My hope for the ultimate gift waned. So, I waited, without hope, pretty much sure that the bike thing was not going to happen.
— Scott Keith

I woke up on Christmas morning expecting to have a great Christmas (my Mom can always be counted on to do Christmas right), but not expecting my gold and black beauty. As I approached the living room, I didn’t see the usual pile of small presents under the tree. Instead, I saw one big lump of wrapping paper next to the tree; and I immediately knew what it was. It was my beautiful bike!

I wasted no time. As soon as we had the go-ahead (after stockings of course), I tore into that paper and revealed the most wonderful thing I had, to that point in life, ever seen. There before me was my black and gold beauty. I didn’t deserve it - in fact, I probably deserved to be grounded instead - but there it was in all of its glory, and it was mine!

I pulled on a sweatshirt, some jeans, and my Vans, and I rode that bike out the front door. First stop, Tarzan Hills for some jumping. Second stop, Justin’s house. Third stop, Grandma’s house. After that, no more stopping, just riding and riding some more. I rode the heck out of that bike. Together we jumped and soared, crashed and burned, rode and raced. But most of all, my Mom’s grace to me had given me the gift of freedom.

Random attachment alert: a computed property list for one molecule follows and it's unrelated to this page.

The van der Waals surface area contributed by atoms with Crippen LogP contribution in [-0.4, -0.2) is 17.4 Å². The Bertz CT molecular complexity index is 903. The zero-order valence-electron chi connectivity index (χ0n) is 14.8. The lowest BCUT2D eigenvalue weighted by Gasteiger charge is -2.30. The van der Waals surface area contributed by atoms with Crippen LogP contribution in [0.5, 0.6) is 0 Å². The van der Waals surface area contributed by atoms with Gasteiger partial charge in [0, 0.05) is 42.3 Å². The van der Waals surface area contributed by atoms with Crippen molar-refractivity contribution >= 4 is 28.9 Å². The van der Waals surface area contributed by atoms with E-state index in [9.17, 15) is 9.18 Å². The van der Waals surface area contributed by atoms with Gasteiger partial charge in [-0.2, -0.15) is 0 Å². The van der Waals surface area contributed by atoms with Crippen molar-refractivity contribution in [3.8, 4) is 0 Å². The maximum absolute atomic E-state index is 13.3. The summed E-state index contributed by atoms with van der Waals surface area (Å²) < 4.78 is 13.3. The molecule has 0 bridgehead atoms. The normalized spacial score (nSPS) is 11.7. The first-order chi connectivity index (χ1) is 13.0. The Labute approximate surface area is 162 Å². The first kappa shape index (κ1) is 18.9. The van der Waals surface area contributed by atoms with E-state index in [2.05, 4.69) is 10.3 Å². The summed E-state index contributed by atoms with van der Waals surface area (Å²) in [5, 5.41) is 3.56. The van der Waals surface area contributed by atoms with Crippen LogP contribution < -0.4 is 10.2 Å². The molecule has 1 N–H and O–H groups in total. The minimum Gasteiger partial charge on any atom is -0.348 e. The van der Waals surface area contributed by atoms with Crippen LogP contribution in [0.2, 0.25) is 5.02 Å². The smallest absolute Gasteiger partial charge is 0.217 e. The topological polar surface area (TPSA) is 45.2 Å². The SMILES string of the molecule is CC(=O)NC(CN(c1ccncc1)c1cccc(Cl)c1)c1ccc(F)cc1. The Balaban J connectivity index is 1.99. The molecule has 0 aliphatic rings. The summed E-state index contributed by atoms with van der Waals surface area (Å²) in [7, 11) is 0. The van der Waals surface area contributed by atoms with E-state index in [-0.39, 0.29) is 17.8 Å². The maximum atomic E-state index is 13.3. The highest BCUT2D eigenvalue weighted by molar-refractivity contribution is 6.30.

Grace and hope are like that. Grace is an attitude on the part of God whereby He no longer sees us as enemies and Lawbreakers. Rather, by grace on account of Christ and for the sake of Christ, He sees us as His own precious children. On account of Christ and by His grace, He showers us with His mercy, riches, freedom, and every good gift, which we do not deserve, which in turn, makes Him the God of hope. We hope in Him knowing we actually deserve the opposite of what He gives. We deserve His wrath and anger, yet He is the God of hope precisely because, on account of Christ, He counts us as righteous though we are nefarious sinners who smell of chili dogs and lies. To us, the God of hope looks like Christ hanging on a tree!

We hope in Him knowing we actually deserve the opposite of what He gives.
— Scott Keith